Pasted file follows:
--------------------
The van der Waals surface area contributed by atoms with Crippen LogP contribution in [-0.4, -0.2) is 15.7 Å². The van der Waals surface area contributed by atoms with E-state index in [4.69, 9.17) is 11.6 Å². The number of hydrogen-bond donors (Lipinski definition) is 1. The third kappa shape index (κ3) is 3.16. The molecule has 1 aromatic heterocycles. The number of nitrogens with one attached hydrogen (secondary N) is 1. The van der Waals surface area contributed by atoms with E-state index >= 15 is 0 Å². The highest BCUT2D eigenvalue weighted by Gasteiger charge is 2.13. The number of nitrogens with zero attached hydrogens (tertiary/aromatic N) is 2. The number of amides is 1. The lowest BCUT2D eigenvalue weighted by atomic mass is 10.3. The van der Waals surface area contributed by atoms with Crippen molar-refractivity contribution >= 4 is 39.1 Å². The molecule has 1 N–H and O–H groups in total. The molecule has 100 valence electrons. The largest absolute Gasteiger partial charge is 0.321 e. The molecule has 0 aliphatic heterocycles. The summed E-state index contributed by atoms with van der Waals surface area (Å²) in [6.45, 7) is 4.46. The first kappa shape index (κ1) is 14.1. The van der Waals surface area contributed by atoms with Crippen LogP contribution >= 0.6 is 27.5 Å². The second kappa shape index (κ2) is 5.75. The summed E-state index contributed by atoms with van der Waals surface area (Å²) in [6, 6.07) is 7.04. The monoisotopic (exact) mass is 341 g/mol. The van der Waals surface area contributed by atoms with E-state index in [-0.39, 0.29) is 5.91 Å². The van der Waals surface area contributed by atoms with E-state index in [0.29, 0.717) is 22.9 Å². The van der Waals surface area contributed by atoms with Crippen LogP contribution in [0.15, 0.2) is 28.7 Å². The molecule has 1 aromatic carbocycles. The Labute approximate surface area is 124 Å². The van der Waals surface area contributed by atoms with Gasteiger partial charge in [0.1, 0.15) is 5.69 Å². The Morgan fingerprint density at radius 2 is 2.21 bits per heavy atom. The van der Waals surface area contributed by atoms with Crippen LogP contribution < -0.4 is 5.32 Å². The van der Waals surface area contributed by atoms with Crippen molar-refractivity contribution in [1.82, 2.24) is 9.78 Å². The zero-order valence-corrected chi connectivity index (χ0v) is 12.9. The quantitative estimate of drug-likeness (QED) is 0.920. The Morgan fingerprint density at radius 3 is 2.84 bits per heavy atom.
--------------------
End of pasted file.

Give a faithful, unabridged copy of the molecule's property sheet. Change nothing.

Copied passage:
The van der Waals surface area contributed by atoms with Crippen LogP contribution in [-0.4, -0.2) is 15.7 Å². The van der Waals surface area contributed by atoms with E-state index in [4.69, 9.17) is 11.6 Å². The number of hydrogen-bond donors (Lipinski definition) is 1. The third kappa shape index (κ3) is 3.16. The molecule has 1 aromatic heterocycles. The number of nitrogens with one attached hydrogen (secondary N) is 1. The van der Waals surface area contributed by atoms with E-state index >= 15 is 0 Å². The highest BCUT2D eigenvalue weighted by Gasteiger charge is 2.13. The number of nitrogens with zero attached hydrogens (tertiary/aromatic N) is 2. The number of amides is 1. The lowest BCUT2D eigenvalue weighted by atomic mass is 10.3. The van der Waals surface area contributed by atoms with Crippen molar-refractivity contribution >= 4 is 39.1 Å². The molecule has 1 N–H and O–H groups in total. The molecule has 100 valence electrons. The largest absolute Gasteiger partial charge is 0.321 e. The molecule has 0 aliphatic heterocycles. The summed E-state index contributed by atoms with van der Waals surface area (Å²) in [6.45, 7) is 4.46. The first kappa shape index (κ1) is 14.1. The van der Waals surface area contributed by atoms with Crippen LogP contribution >= 0.6 is 27.5 Å². The second kappa shape index (κ2) is 5.75. The summed E-state index contributed by atoms with van der Waals surface area (Å²) in [6, 6.07) is 7.04. The monoisotopic (exact) mass is 341 g/mol. The van der Waals surface area contributed by atoms with E-state index in [-0.39, 0.29) is 5.91 Å². The van der Waals surface area contributed by atoms with E-state index in [0.29, 0.717) is 22.9 Å². The van der Waals surface area contributed by atoms with Crippen LogP contribution in [0.15, 0.2) is 28.7 Å². The molecule has 1 aromatic carbocycles. The Labute approximate surface area is 124 Å². The van der Waals surface area contributed by atoms with Gasteiger partial charge in [0.1, 0.15) is 5.69 Å². The Morgan fingerprint density at radius 2 is 2.21 bits per heavy atom. The van der Waals surface area contributed by atoms with Crippen LogP contribution < -0.4 is 5.32 Å². The van der Waals surface area contributed by atoms with Crippen molar-refractivity contribution in [1.82, 2.24) is 9.78 Å². The zero-order valence-corrected chi connectivity index (χ0v) is 12.9. The quantitative estimate of drug-likeness (QED) is 0.920. The Morgan fingerprint density at radius 3 is 2.84 bits per heavy atom.